If you reach the connection limit, people can still follow you but not connect with you (unless you disconnect with someone else first!).
So, what about followers? Well, a follower sees your posts and articles in their feed but you don’t see theirs (unless you also follow them).
Followers don’t get to see who you’re connected with and you aren’t able to message each other. If this apparent messaging limitation puts you off, see Messaging for free on LinkedIn below.
When you connect with someone – creating a first-level connection – you automatically follow each other. That’s the bit that means you see each other’s content in your respective feeds.
Now, you can remain connected with someone even if you unfollow them via their profile page. That means you still get the benefits of being connected – so access to their network plus the ability to message them – but you don’t have to see their content if you don’t want to.
Of course, there’s nothing to stop them doing the same thing to you, and no notifications are generated when you unfollow someone.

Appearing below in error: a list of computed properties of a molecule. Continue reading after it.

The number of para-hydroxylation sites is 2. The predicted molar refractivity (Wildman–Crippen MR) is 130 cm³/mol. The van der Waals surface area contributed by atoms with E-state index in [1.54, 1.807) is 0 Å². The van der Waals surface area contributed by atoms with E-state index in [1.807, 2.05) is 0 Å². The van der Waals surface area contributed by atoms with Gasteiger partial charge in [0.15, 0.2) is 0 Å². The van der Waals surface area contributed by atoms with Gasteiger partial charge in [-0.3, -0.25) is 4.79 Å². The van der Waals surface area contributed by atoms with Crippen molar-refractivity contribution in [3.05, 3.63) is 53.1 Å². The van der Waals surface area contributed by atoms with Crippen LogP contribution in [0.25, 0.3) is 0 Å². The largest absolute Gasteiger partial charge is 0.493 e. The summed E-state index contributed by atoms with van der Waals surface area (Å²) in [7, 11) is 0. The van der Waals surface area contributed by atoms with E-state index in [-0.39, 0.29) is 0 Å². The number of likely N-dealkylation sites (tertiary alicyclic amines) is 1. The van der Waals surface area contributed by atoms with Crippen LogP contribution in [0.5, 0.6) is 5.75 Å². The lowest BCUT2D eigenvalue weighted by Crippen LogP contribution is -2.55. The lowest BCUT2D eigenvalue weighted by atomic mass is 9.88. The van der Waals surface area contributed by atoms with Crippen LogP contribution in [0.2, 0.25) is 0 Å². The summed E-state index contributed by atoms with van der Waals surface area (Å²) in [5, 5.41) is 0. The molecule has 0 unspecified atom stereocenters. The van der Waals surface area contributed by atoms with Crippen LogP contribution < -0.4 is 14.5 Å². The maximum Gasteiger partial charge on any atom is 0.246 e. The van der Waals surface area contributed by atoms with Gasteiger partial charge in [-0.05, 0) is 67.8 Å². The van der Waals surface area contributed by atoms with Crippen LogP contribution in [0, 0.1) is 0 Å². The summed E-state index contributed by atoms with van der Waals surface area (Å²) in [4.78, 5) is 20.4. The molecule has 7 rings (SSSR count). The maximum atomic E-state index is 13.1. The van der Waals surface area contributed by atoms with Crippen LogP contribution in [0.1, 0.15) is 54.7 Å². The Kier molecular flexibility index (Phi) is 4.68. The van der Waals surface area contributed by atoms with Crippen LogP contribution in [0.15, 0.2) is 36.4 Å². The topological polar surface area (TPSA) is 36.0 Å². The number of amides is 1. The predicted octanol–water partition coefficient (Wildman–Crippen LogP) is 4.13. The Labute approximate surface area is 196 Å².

The default behaviour for LinkedIn is to present visitors to your profile with a Connect button. That means prompting people to request to become first-level connections.
If you’re a content creator who’s already created a reasonable-sized network of, say, 1000 connections, you might want to consider getting more eyeballs on your content by switching the default Connect button on your profile to a Follow button.
At the end of March 2021, LinkedIn introduced the option to enable creator mode, which automatically switches on the Follow feature on your profile.